"Small Peoples”: Ethnonational Existential Uncertainty of Israeli Jews and Québécois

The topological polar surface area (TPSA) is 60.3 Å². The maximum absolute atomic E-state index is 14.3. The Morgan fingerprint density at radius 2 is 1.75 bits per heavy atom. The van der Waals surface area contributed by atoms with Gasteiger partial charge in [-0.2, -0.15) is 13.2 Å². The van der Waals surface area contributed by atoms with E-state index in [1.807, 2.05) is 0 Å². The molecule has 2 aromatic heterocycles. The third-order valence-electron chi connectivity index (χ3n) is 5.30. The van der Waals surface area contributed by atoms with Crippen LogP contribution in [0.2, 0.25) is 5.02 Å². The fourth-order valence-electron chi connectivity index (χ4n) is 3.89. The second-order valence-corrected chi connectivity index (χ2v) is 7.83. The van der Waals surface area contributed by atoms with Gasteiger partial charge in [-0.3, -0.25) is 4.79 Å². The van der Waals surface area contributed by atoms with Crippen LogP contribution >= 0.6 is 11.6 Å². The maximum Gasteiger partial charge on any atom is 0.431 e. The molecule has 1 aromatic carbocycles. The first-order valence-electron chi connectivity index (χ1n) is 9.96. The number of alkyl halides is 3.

This paper focuses on "small peoples,” a term coined by Milan Kundera to denote ethnic communities that lack a "sense of an eternal past and future.” My aim is twofold: to expose this phenomenon and to both theoretically and empirically explore its bases. I first describe this phenomenon, which I believe is invaluable to the understanding of both ethnicity and security. I further argue that in modern times, "small peoples” are marked by a heightened and historically prolonged sense of uncertainty about the viability of their future-driven national survival (epistemic insecurity) and the validity of their past-based ethnic identity (ontological insecurity). Empirically, I analyze two distinct "small peoples”—Israeli Jews and French Canadians (Québécois)—and suggest that while the former have been plagued by quandaries about survival, the latter have been no less concerned with insecurity about identity.